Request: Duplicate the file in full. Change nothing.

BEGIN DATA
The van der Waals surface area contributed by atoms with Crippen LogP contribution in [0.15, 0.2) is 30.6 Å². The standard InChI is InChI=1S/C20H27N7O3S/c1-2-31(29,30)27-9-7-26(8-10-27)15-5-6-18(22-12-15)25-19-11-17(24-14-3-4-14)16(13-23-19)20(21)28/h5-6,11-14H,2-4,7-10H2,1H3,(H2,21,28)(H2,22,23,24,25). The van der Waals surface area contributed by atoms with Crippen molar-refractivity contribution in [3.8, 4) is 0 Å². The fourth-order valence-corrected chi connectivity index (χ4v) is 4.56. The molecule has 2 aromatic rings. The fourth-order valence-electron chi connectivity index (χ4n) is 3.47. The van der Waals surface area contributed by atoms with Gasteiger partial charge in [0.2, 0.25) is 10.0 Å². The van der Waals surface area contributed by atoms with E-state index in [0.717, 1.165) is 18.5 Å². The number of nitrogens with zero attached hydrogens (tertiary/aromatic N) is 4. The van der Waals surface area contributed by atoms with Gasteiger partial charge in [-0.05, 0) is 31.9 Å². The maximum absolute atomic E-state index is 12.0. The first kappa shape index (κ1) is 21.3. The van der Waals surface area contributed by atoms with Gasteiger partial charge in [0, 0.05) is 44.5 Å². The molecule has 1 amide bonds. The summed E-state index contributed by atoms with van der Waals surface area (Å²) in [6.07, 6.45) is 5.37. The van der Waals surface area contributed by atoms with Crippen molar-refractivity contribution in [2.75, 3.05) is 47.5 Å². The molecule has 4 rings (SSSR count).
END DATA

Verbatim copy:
The van der Waals surface area contributed by atoms with Crippen LogP contribution in [0.15, 0.2) is 30.6 Å². The standard InChI is InChI=1S/C20H27N7O3S/c1-2-31(29,30)27-9-7-26(8-10-27)15-5-6-18(22-12-15)25-19-11-17(24-14-3-4-14)16(13-23-19)20(21)28/h5-6,11-14H,2-4,7-10H2,1H3,(H2,21,28)(H2,22,23,24,25). The van der Waals surface area contributed by atoms with Crippen molar-refractivity contribution in [3.8, 4) is 0 Å². The fourth-order valence-corrected chi connectivity index (χ4v) is 4.56. The molecule has 2 aromatic rings. The fourth-order valence-electron chi connectivity index (χ4n) is 3.47. The van der Waals surface area contributed by atoms with Gasteiger partial charge in [0.2, 0.25) is 10.0 Å². The van der Waals surface area contributed by atoms with E-state index in [0.717, 1.165) is 18.5 Å². The number of nitrogens with zero attached hydrogens (tertiary/aromatic N) is 4. The van der Waals surface area contributed by atoms with Gasteiger partial charge in [-0.05, 0) is 31.9 Å². The maximum absolute atomic E-state index is 12.0. The first kappa shape index (κ1) is 21.3. The van der Waals surface area contributed by atoms with Gasteiger partial charge in [0, 0.05) is 44.5 Å². The molecule has 1 amide bonds. The summed E-state index contributed by atoms with van der Waals surface area (Å²) in [6.07, 6.45) is 5.37. The van der Waals surface area contributed by atoms with Crippen molar-refractivity contribution in [2.75, 3.05) is 47.5 Å². The molecule has 4 rings (SSSR count).